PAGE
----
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one boilwater advisory is one too many

Delivering the water drops on National Indigenous Peoples Day

On Friday, June 21st, the Council of Canadians team celebrated National Indigenous Peoples Day by bringing messages from students across the country to the Prime Minister’s doorstep, calling for an end to drinking water advisories in First Nations communities once and for all. Carrying more than 700 water drops sent in from elementary students, we reminded Prime Minister Trudeau of his commitment to ending drinking water advisories in First Nations. 

The water drop delivery was the culmination of a three-month long campaign in partnership with the Small Change Fund, starting on World Water Day on March 22nd, to educate students about the drinking water crisis in First Nations, the human right to water, and water protection through our lesson plans, educational activities, and collaboration with teachers and parents across the country. The students then drew, wrote, and coloured their message to the Prime Minister on water drops with such clarity and honesty, in a way that young people are uniquely capable of. 

When they took office in 2015, the Liberal government committed to ending all drinking water advisories by 2021. To date, however, there are still 26 reserves with long-term drinking water advisories, including some that have been in place for more than 25 years. There is also a deficit in funding for the maintenance and operation of drinking water systems on reserves, which the Parliamentary Budget Officer identified as amounting to $138 million per year. 

Over the last eight years, we have continued to keep the Liberal’s feet to the fire about this commitment, mobilizing our supporters to send 47,000 emails to the Prime Minister, and since 2022, expanded our educational program to the youngest activists. The 700+ water drops this year added to more than 4000 others sent to the Prime Minister from previous years. 

While Council staff were on the hill on June 21st, we engaged with Ottawa residents and visitors, reminding them of our obligations to honour treaty rights and highlighting the drinking water crisis in First Nations communities as an example of the ongoing impacts of colonization today. We also shared the history of the Council’s advocacy on the human right to water, handed out “Water is a Human Right” buttons, and 40 people filled out their own water drop. We were met with so much enthusiasm, appreciation, and support from passersby, among which were Vancouver Granville MP Taleeb Noormohamed and Natan Obed, president of Inuit Tapiriit Kanatami.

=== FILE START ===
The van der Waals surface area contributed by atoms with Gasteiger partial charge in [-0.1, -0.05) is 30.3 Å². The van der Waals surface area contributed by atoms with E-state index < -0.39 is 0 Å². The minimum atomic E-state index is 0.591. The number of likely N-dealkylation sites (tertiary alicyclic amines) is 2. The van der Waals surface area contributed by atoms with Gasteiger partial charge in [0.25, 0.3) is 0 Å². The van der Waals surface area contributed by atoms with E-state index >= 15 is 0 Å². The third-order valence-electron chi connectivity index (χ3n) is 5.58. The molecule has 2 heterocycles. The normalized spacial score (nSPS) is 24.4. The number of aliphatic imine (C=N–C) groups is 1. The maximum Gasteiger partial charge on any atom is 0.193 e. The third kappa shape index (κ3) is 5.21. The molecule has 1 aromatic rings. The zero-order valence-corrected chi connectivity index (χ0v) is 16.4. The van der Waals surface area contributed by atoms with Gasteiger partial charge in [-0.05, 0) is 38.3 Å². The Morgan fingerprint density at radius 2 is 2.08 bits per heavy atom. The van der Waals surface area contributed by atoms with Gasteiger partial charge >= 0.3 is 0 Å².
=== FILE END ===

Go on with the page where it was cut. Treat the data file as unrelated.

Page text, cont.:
Following very positive engagement on Wellington Street, we brought more 700 water drops, now 40 drops heavier, to the Prime Minister Office and delivered them. We hope the Prime Minister will listen to the rising tide of young activists and deliver safe, clean drinking water to First Nations, because even one drinking water advisory is one too many. 

The Council of Canadians team is also following the development of the First Nations Clean Water Act. The bill was tabled in December 2023, and recently proceeded to the Standing Committee on Indigenous and Northern Affairs. First Nations in Treaty 6, 7, and 8, Nishnabe Aski Nation and in Alberta and Manitoba have strongly critiqued the bill  due to the lack of co-development with First Nations, its plan to offload the infrastructure needs on reserves to First Nations, and inadequate long-term funding. We will continue to follow the development of this legislation, uplift the voices from affected First Nations, and inform our supporters and members of opportunities to expand our advocacy.  

Vi Bui

Vi Bui is the Ontario, Quebec, Nunavut Regional Organizer at the Council of Canadians.